Indeed, the fort was the focus around which Tajonera designed the town.

Bucay was then laid around a south-to-north axis from the edge of the cliff above the river in the south to the plains of Labon and Pagala in the north and northeast. It is traversed south to north by the old Calle or Calzada Real that from the vicinity of the plaza and fort leads through and beyond the poblacion to the towns of Tayum and Bangued. The location of the existing fort made of its vicinity the ideal place for the town’s plaza in the north of the town. It is a favored location since laying on higher terrain than the rest of the town and overlooking the river, makes this area a noticeably cooler place than lower locations north of town. Resident’s homes are neatly set on a grid both sides of Calle Real, houses that then were made of wood or bamboo topped by a cogon thatch, and now of bricks roofed by galvanized iron sheets but still along very much the same streets.

Land use

The map (Plate # 3) also shows a rational land distribution according to uses: Institutions on higher ground, followed by residences on the slope down towards the north. The lower areas of the town near the river and the streams on the northwest would be for sementeras and hortalizas or rice fields and vegetable orchards. It is worth noting that the map indicates several working irrigation dams across those streams. The granaries would be placed in a row west of the town and the cemetery farther to the west, nested against the foothills of the Ilocos Range

When Tajonera took possession of his post in early 1847, Bucay was no more than a ranchería, a few huts near a fort. By virtue of its function as the brand-new capital of a new province it was but natural that people would be attracted to live in the town, including the coterie of provincial and town officers. The new governor had to address the task of land allocation along the master plan for the town.

His plan included the assignment of lots ample enough for the needs of the farmers who comprised the bulk of the population and whose lots had to conform to the grid or cuadricula system mandated by the old norms. It is relevant to note that Tajonera called for a meeting with Tinguian elders to this effect and explained to them the reasons why they had to change the location of their homes within the general plan for the assignment and organization of lots in the town. The Tinguians agreed to work the changes to accommodate the new town organization. These are Tajonera’s words in a communication to Governor General Claveria in 1847:

(the assignment is done) to give them larger lots sufficient to keep their seed stores and working animals always within sight. (I informed them) also that, arranging the houses in a grid (“a cordel”) they would have better protection against fires which in an hour could dispossess them of many years of continuous labors. They all were unanimous, agreeing to be ready to comply with my orders since they knew my good wishes to improve their lot.”17


Bucay’s public buildings: municipal hall, the town’s market

The map also places a Tribunal or Municipal Hall in the plaza. It still exists today as a single story building in the same place and with the same function. Originally it was a building done in the same style as the officers’ quarters, in masonry covered by bricks with slightly ornate bay heads and a rather pleasant finish. The original Tribunal building was a two-storey structure, just as were the officers’ quarters and Casa Real. The Tribunal building became crumbly after the earthquake that ravaged Cabanatuan and Baguio in the early nineties and had to undergo extensive repair work. It was partly repaired as a single story building and its front was remodeled in concrete. However, some portions of the upper wall under the eaves and the back of the building are still preserved giving a good idea of what it would have looked like (Plate # 19).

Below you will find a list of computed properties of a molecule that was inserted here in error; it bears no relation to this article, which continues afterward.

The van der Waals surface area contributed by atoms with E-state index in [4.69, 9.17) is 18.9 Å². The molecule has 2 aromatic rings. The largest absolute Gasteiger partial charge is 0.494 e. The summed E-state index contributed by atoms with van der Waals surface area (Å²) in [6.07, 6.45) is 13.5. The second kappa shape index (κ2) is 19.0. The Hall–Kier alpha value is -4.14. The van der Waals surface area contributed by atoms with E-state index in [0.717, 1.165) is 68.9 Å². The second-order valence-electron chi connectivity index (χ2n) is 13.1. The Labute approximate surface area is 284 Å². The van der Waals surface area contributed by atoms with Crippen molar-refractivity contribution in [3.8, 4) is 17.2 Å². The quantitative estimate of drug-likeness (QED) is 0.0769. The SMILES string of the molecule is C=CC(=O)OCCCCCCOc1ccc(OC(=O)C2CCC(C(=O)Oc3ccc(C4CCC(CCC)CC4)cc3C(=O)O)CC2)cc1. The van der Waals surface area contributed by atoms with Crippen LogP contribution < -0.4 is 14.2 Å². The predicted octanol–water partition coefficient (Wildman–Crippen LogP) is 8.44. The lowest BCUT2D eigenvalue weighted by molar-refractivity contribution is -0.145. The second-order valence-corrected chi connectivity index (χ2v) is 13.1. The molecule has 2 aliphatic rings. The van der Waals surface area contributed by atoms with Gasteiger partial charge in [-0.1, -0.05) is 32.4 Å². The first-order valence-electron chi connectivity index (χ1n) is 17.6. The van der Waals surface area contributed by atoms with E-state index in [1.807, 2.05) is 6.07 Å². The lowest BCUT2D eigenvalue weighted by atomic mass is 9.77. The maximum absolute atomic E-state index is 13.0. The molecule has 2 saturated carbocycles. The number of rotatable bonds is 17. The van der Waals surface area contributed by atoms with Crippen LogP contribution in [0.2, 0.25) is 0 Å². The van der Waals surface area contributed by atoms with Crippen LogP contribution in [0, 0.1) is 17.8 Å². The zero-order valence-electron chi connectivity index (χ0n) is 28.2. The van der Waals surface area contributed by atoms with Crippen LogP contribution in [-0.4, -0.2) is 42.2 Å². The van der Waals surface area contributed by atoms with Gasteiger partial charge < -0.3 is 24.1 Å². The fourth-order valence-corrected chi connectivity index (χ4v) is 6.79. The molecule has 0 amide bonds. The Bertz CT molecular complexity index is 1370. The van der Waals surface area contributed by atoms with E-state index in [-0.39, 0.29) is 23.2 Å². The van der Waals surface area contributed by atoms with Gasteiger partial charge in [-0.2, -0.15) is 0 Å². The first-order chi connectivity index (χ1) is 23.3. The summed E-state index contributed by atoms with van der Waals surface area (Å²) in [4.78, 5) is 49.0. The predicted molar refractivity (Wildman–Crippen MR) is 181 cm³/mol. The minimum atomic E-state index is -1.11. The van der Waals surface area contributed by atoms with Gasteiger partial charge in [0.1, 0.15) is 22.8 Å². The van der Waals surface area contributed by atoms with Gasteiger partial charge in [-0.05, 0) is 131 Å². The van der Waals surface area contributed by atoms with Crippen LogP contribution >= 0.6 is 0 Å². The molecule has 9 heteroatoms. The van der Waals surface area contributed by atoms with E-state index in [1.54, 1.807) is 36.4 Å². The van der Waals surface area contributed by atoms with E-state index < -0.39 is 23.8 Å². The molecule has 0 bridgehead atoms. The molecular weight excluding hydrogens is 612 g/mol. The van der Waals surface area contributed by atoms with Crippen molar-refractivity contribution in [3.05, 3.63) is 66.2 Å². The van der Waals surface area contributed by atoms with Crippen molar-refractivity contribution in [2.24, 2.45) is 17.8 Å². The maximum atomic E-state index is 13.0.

The town market, surprisingly, was not included in the Tajonera’s map for Bucay. It was surprising because Governor Claveria had issued an order to establish market places and days some months before Tajonera forwarded the finished map of Bucay to Central Government. The first market was probably made of perishable materials, bamboo, buho and cogon, but so were most of the town’s homes and they were featured in it. All indications are that when built, the market place was located on the town square’s west side where it remained till not many years ago. Today’s modern market is very recent and it was moved southwest near the main road from Bangued as it enters the town.

The town markets and the institution of market days in Abra were born of an issue raised by Gervasio Gironella, Head of the Treasury in the Manila government who had also jurisdiction over tobacco matters nationwide. He observed that there were losses to the Treasury from the practice of Christian natives who would go to the Igorot villages to trade cheap goods (“hogs, blankets, clothes and other articles”) for tobacco outside the control of the government’s monopoly. The practice was considered to be contraband and to stop it, Gironella addressed a memorandum to Governor Claveria on 12 December 1846 requesting him to instruct the mountain authorities to ban the travel of Christians to the non-assimilated villages for purposes of trade.18